Financial strain has a direct impact on the resources available for staff remuneration. This is especially true in service organizations where staff costs are often the highest expense. Where funds are very tight you will need to promote high morale through creative recognition and reward schemes using non-financial benefits.
  • Know the areas of potential input and processing errors in your systems. Most organizations use purchased software packages. Financial and other commercially available packages ordinarily have checks and balances built into them to ensure accuracy of information entered and processed. Some packages, including many commercially available donor database programs, are designed for maximum flexibility and present an increased opportunity for errors to occur. You should review your systems to understand how and where errors could occur and then develop adequate controls to ensure errors either do not occur or are caught before affecting reporting. Management should always review summarized data to ensure it makes overall sense.
  • Hosting a website or an Internet domain on your in-house computer system can provide hackers with access to your stored information. As few not-for-profit organizations host websites on their own computer systems this is generally not a concern. Hosting a website or a domain on your Internet provider’s system does not expose your organization to any increased risk to unauthorized access by external users.

Detection

  • Make sure clear transaction trails exist. Commercially packaged programs often have a built-in log that tracks who accesses the system and dates work as it is entered. The ability to review and trace when and where transactions are entered can be useful. For instance, if a person entering information is interrupted then he/she needs to be able to determine where to pickup entering data. In this case a data entry log will help to avoid entering data twice or not at all. A data entry log is also essential to investigate suspected cases of fraud.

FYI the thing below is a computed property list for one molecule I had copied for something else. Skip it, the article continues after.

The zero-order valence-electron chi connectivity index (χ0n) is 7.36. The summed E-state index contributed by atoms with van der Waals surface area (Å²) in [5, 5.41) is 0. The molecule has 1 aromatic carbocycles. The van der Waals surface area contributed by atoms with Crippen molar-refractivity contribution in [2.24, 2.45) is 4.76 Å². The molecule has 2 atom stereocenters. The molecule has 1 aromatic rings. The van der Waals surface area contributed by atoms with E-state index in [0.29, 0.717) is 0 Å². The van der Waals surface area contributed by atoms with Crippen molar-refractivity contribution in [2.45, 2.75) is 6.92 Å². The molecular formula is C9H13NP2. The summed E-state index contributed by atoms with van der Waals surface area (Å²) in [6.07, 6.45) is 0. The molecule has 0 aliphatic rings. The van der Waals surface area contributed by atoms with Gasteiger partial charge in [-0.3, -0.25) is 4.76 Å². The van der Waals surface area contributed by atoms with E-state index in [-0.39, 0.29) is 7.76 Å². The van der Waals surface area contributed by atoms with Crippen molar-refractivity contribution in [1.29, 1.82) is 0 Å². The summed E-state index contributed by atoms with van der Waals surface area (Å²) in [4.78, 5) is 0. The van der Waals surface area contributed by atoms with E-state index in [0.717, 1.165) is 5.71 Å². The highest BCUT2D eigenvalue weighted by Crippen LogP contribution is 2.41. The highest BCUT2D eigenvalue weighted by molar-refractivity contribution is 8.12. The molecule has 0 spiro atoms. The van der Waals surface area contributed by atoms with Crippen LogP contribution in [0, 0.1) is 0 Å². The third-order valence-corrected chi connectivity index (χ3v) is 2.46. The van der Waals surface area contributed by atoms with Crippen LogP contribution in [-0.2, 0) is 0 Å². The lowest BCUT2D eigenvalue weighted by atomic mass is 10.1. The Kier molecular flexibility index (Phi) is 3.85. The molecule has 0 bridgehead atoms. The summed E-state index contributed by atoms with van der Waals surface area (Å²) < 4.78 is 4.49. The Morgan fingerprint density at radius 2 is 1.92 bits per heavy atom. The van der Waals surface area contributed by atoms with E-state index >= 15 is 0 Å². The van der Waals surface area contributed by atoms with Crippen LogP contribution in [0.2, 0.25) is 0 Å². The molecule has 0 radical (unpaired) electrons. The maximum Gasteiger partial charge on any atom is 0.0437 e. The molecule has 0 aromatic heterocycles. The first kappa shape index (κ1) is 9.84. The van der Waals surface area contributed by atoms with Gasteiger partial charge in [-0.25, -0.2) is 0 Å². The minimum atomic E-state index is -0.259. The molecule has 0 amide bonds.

• Ensure entries can be traced backwards and forwards through the processing cycle. This is referred to as having an audit trail. Your electronic records should contain sufficient detail to allow for transactions to be traced to the relevant individual, funder, supplier and employee. You should also be able to trace the entry through to supporting documentation such as invoices, payroll records, bank deposit books and cancelled cheques.

Recovery of Electronically Stored Information
If your computer is stolen or damaged you will need to reconstruct your data files. The easiest way to do this is to restore from a recent backup of crucial files. Backups should be made weekly or monthly, depending on the volume of transactions in your organization. Establish and document policies for how often backups are to be carried out, where backup files are to be stored and for how long.

For larger organizations, a second computer on the premises can be used for short-term backup. Information can be copied to it on a daily or weekly basis. If the main computer crashes then the second one provides a quick backup source and only a day or a week’s worth of data need be restored. An offsite backup of key information should still be maintained in case both computers are damaged in a fire or flood.

It is important to know the costs that would be involved in reconstructing data in case of a loss. Most organizations know the importance of keeping backup copies of financial data. However, other pools of data may be more costly to reconstruct or you may not be able to reconstruct them at all. Donor and medical record databases are two examples of information that could be very difficult to reconstruct. Your Board should ensure that all significant pools of data, including financial records, are backed up on a regular basis and the backup kept off-site.